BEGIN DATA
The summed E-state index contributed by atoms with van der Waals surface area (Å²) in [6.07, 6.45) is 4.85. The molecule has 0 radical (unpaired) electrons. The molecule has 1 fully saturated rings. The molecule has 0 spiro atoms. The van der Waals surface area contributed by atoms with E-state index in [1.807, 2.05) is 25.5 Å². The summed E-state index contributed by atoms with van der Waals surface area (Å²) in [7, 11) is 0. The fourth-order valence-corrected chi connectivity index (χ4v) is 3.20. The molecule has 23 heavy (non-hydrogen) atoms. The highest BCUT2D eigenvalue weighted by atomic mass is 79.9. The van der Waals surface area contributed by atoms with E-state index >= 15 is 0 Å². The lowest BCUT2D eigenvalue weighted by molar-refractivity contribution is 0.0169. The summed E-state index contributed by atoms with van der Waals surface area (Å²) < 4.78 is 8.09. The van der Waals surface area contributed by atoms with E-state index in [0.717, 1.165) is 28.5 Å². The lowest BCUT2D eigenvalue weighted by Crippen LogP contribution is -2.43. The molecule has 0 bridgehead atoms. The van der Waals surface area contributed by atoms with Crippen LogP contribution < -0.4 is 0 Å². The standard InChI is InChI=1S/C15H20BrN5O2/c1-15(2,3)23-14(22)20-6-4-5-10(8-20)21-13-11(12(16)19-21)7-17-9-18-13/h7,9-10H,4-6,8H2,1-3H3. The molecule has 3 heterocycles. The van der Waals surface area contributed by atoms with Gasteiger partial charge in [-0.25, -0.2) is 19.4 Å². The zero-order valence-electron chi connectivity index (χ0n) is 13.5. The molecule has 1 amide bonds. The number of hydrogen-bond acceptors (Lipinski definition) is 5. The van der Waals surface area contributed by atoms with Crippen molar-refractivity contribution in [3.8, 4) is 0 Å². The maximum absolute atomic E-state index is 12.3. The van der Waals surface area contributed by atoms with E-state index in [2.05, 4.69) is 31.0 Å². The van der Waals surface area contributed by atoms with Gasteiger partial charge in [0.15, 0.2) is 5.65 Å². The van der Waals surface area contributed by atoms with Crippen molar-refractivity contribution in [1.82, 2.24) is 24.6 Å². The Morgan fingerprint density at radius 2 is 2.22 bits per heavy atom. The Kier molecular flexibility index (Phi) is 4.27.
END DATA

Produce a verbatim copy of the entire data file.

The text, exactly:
The summed E-state index contributed by atoms with van der Waals surface area (Å²) in [6.07, 6.45) is 4.85. The molecule has 0 radical (unpaired) electrons. The molecule has 1 fully saturated rings. The molecule has 0 spiro atoms. The van der Waals surface area contributed by atoms with E-state index in [1.807, 2.05) is 25.5 Å². The summed E-state index contributed by atoms with van der Waals surface area (Å²) in [7, 11) is 0. The fourth-order valence-corrected chi connectivity index (χ4v) is 3.20. The molecule has 23 heavy (non-hydrogen) atoms. The highest BCUT2D eigenvalue weighted by atomic mass is 79.9. The van der Waals surface area contributed by atoms with E-state index >= 15 is 0 Å². The lowest BCUT2D eigenvalue weighted by molar-refractivity contribution is 0.0169. The summed E-state index contributed by atoms with van der Waals surface area (Å²) < 4.78 is 8.09. The van der Waals surface area contributed by atoms with E-state index in [0.717, 1.165) is 28.5 Å². The lowest BCUT2D eigenvalue weighted by Crippen LogP contribution is -2.43. The molecule has 0 bridgehead atoms. The van der Waals surface area contributed by atoms with Crippen LogP contribution < -0.4 is 0 Å². The standard InChI is InChI=1S/C15H20BrN5O2/c1-15(2,3)23-14(22)20-6-4-5-10(8-20)21-13-11(12(16)19-21)7-17-9-18-13/h7,9-10H,4-6,8H2,1-3H3. The molecule has 3 heterocycles. The van der Waals surface area contributed by atoms with Gasteiger partial charge in [-0.25, -0.2) is 19.4 Å². The zero-order valence-electron chi connectivity index (χ0n) is 13.5. The molecule has 1 amide bonds. The number of hydrogen-bond acceptors (Lipinski definition) is 5. The van der Waals surface area contributed by atoms with Crippen molar-refractivity contribution in [3.8, 4) is 0 Å². The maximum absolute atomic E-state index is 12.3. The van der Waals surface area contributed by atoms with E-state index in [2.05, 4.69) is 31.0 Å². The van der Waals surface area contributed by atoms with Gasteiger partial charge in [0.15, 0.2) is 5.65 Å². The van der Waals surface area contributed by atoms with Crippen molar-refractivity contribution in [1.82, 2.24) is 24.6 Å². The Morgan fingerprint density at radius 2 is 2.22 bits per heavy atom. The Kier molecular flexibility index (Phi) is 4.27.